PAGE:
Hollywood and Hardwood

by Tricia Bauer

Published by Bridge Works Publishing

192 pages, April 1999


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Avoiding Cacophony

Reviewed by Linda L. Richards


The narrative of Tricia Bauer's Hollywood and Hardwood could be seen as a road map to cacophony. The work reads like a collection of short stories -- two of the chapters were, in fact, originally published as short fiction though in a different form. Each chapter is independent yet chronological in the lives of Lou and Renata, a couple whose love outweighs the sharpest challenges from their respective professions. Lou is an aspiring playwright and Renata is an actress who appears in the summer stock production of one of his early plays. The writing is so spare and penetrating that we're given this background in four or five pages. It's given to us with concision and -- yet -- we understand completely.

Even as I was kissing you, I knew I didn't want you to be the way my life would change. I needed the audience to catch up with my ambition, propel me out onto the huge arena where the applause never quits. And yet the intense connection between us pressed me to give everything to it.

Not only are the chapters independent, but the viewpoint for each one changes. Chapter one, for instance, is written in the first person. But more: it is written as though Renata were writing to Lou:

When I first spotted you in White Birch Lodge, you were opening an old refrigerator made sometime deep in the 50s and sliding in a couple of six-packs. The beers were icy and sleek, exotic against the growing heat of late morning. You were the playwright; I was the actress, and this was summer stock in Vermont.

Chapter two is still Renata's voice, but now she speaks of Lou, not to him. Other chapters are told in Lou's voice, and some are told by an omnipresent narrator.

To tell it here sounds like madness. It sounds like a book guaranteed to give you a headache and -- quite possibly -- in the hands of a less talented writer, cacophony is precisely what we'd have. Bauer, however, does more than merely pull it off. The story is convincing in many ways, and one of the things you become convinced of is that this was, perhaps, the only way to tell this story.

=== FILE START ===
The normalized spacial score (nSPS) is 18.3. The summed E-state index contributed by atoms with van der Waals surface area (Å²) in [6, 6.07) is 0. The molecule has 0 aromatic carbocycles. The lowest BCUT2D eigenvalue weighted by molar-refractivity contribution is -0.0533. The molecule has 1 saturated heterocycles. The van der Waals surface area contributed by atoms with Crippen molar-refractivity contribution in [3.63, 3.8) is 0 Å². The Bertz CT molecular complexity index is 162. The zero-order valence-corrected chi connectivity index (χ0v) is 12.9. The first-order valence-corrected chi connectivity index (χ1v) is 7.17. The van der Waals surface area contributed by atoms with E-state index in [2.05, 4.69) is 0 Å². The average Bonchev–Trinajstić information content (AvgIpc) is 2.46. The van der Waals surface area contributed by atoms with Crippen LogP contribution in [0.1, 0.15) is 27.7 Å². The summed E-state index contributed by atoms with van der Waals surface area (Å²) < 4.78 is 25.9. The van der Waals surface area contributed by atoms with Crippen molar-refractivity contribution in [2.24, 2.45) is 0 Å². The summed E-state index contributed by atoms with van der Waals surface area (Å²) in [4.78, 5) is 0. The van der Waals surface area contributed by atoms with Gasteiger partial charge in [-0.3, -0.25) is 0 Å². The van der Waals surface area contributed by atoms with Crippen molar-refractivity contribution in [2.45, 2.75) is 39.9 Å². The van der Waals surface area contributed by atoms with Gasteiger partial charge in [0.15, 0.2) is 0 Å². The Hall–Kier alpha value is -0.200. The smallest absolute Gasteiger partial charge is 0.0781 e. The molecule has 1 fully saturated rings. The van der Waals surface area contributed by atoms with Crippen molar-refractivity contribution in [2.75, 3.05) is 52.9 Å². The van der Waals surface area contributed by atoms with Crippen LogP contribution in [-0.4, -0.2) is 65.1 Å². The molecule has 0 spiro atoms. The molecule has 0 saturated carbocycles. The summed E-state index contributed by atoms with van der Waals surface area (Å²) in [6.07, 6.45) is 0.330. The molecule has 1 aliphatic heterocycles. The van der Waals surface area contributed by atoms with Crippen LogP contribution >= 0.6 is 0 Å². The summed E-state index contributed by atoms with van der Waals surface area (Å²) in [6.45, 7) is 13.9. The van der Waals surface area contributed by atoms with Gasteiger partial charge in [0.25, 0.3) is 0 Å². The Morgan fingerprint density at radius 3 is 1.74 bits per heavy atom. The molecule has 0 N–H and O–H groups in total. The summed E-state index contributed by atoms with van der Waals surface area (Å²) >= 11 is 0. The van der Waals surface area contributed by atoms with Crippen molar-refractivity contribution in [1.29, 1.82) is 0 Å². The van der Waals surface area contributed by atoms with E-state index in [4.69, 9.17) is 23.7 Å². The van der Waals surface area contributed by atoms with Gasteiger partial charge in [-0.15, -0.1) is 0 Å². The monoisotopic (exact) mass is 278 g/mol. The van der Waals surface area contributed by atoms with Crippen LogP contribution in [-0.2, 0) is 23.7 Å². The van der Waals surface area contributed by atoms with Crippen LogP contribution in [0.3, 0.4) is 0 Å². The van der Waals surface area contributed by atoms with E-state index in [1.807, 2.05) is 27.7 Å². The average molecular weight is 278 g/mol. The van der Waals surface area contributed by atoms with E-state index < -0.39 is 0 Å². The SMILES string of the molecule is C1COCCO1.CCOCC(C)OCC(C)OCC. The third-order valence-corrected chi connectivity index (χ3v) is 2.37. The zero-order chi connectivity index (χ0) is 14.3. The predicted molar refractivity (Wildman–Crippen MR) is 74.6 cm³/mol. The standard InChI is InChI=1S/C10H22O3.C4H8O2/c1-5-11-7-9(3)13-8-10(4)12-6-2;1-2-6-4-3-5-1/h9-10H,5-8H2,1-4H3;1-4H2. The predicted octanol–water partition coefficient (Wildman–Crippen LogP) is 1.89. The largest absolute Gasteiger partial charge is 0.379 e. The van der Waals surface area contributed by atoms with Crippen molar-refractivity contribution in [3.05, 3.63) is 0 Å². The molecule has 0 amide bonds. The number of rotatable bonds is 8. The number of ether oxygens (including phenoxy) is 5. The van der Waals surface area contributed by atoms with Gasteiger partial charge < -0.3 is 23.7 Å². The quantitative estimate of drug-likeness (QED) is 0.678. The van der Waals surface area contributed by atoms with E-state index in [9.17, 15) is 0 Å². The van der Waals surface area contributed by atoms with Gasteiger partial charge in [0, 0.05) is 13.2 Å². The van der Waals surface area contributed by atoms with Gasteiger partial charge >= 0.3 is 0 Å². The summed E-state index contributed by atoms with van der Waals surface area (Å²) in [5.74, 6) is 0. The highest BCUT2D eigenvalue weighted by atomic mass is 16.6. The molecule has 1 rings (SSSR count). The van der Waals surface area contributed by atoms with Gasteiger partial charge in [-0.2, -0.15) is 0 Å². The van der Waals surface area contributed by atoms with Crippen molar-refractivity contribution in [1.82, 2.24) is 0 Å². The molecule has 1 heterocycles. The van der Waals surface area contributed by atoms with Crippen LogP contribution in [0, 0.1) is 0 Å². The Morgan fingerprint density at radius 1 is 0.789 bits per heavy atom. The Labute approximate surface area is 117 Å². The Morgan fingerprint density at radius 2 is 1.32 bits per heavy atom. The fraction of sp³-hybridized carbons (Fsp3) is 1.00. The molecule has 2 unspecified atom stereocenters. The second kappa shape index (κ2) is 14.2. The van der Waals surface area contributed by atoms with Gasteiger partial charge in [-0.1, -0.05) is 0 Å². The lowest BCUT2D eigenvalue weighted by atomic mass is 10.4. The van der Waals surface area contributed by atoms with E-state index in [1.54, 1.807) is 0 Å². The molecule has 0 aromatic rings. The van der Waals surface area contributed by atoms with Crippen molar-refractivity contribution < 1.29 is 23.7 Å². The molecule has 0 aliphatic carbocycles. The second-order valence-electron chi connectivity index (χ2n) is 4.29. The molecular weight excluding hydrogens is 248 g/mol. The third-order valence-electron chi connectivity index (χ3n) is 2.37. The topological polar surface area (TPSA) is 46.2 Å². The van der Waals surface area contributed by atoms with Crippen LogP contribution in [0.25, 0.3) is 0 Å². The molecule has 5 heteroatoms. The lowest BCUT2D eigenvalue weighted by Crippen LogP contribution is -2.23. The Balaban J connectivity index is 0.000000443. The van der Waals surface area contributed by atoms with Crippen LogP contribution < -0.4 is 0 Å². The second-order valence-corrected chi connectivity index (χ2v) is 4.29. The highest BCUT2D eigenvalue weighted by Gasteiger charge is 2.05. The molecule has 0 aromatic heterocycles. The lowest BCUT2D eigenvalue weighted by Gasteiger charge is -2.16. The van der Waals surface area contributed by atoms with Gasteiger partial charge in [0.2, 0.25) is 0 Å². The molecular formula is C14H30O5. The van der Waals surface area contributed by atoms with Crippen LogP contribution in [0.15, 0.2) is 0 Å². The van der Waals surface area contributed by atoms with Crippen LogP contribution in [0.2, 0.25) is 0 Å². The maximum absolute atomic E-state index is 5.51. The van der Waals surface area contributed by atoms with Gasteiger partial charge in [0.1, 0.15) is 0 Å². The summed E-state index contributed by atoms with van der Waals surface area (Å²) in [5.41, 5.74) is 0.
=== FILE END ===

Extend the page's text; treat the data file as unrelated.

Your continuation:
It's a good story, too. In some ways even a love story, though the love comes early and remains perhaps the only unchallenged thing in the work. This element is refreshing: in a literary world filled with broken promises and unfulfilled expectations, Lou and Renata remain deeply -- almost heroically -- in love throughout the two decades that the story covers.

While their romance remains intact, we follow them through triumphs and disappointments in their careers as well as the bittersweet taste that looking over our shoulders at paths not taken can bring.

The story is so convincing and the characters so believable that the ending -- to my mind -- is trite and even a bit of a cop-out. I stress to my mind because not everyone would feel that way. But there seems to me to a bit of giving up and selling out and taking the route most traveled in this conclusion: and it's not necessarily a conclusion dictated by the path the narrative takes.

Still, Hollywood and Hardwood remains a masterful work. Bauer's spare and eloquent language is a delight. Boondocking, her previous novel -- also published by Bridge Works -- will be reprinted by St. Martin's Press in April: the same month that Hollywood and Hardwood is due to appear on bookseller's shelves. Bauer is a writer who will merit watching. | January 1999

 

Linda L. Richards is the editor of January Magazine and the author of several books.